Elizabeth Bell ’14  is a 4th year at U.Va. “My experiences at Trinity definitely gave me the confidence and poise to interact with professionals, and specifically, to advocate for myself,” she says. “For example, when I wanted to enter the Teacher Education program at U.Va. a year early, I had to approach the head of the program and present my case. This would have been daunting if I hadn’t had so much practice speaking up for myself at Trinity!”
Anecdotally, Trinity students report noticing the boost to their self confidence that comes with engagement in the Trinity community. “At first it didn’t feel natural to ask for help,” says Caroline DiFrango ’19, “but then when I started to, I realized that teachers appreciate that I’m interested in what I’m learning.”
Summer Allen ’18  says she “most definitely” has benefitted from Trinity’s face-to-face culture. “I don’t think that I had to interact face-to-face at school with anyone until I got [to Trinity],” she recalls. In 2017, she was elected to schoolwide office, serving as school historian for her senior year. “From AP language, to public speaking, to playing lacrosse and basketball, to making Morning Meeting announcements,” she says. “My all-around Trinity experiences have really helped me come out of my shell.”
Molly McDonald, Trinity’s school counselor, sees the importance of face-to- face interactions in school on a daily basis. “There are many critical social, communication, and conflict resolution skills that are taught and learned through in-person interactions, such as observing body language and hearing tone of voice. Above all, we are social beings who need to feel connected,” she says. “The strong relationships students build within a tight-knit community quickly can become a significant support system when they are dealing with stressors.” McDonald says she hears from students “that they really feel how much their teachers, advisors, and coaches care. [It] goes back to how important building that support network can be.”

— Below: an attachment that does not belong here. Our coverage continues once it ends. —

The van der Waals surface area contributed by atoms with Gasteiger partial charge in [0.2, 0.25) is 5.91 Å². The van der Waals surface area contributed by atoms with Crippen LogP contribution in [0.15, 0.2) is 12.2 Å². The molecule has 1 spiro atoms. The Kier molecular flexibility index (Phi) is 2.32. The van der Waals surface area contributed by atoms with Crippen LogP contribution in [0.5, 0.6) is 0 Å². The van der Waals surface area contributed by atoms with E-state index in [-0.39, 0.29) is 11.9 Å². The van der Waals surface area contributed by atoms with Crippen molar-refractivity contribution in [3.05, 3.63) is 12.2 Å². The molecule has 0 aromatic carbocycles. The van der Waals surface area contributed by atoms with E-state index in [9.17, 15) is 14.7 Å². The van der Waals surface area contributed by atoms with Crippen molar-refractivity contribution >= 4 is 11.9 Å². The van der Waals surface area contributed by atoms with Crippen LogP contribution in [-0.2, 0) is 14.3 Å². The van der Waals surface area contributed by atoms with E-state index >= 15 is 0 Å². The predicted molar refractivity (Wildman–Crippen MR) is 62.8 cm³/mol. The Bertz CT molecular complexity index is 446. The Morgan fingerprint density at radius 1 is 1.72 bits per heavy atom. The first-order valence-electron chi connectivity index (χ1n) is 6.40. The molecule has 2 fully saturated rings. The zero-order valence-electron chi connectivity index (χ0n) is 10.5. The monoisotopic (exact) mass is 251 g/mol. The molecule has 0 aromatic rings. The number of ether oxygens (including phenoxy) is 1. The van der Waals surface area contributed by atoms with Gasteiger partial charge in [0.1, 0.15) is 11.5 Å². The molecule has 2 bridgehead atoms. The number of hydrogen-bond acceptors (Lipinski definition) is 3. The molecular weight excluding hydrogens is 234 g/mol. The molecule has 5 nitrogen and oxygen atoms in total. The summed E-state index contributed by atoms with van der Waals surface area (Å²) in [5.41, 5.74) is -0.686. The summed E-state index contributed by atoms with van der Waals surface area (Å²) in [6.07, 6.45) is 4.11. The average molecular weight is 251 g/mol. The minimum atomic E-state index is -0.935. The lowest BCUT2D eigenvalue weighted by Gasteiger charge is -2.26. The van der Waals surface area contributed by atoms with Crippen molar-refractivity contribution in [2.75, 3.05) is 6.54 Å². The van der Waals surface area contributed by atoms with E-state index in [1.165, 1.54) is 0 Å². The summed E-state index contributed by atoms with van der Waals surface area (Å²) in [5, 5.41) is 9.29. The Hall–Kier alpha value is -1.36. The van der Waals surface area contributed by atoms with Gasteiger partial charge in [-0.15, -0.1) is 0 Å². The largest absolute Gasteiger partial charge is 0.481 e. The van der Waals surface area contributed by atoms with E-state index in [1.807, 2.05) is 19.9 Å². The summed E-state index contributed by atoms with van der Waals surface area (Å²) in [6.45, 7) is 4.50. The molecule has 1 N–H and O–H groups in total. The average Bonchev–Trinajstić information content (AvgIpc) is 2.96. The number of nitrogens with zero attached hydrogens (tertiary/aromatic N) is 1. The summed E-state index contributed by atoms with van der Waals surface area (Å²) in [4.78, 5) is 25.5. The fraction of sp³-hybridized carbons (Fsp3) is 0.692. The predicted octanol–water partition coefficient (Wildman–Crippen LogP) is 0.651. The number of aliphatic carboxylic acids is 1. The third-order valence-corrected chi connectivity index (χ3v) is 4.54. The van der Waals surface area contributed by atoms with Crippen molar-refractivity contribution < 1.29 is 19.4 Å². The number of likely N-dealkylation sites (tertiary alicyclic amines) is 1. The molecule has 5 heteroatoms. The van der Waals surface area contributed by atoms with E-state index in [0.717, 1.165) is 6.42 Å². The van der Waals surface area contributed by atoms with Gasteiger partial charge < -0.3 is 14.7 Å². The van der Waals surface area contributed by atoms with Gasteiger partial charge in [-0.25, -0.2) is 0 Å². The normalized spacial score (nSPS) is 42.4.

If “community means knowing that people care about you,” then Trinity parents agree. In a 2017 survey, an overwhelming 94% of respondents agreed with the statement “People at Trinity care about my child.”
Families today have an ever-increasing array of choices for their children’s education. With so much of our daily face-to-face interactions being supplanted by digital ones, why do families continue to choose strong “real life” communities like Trinity?
“We think that being ready for the future means you understand and value the perspectives of others,” says Lee Sprague. “The future belongs to people who know how to deal with other people, to compromise, to work in teams, and to have the skills and habits of mind. It takes compromise to build. And it takes work to compromise,” she says.
Rob Short agrees. “Our students will leave Trinity knowing how we ought to use technology create, communicate, and learn,” he says. “But in the end, it will be their people skills that make them valued and relevant no matter what the future may bring.”

Excerpted from the Winter 2018 Titan Trail.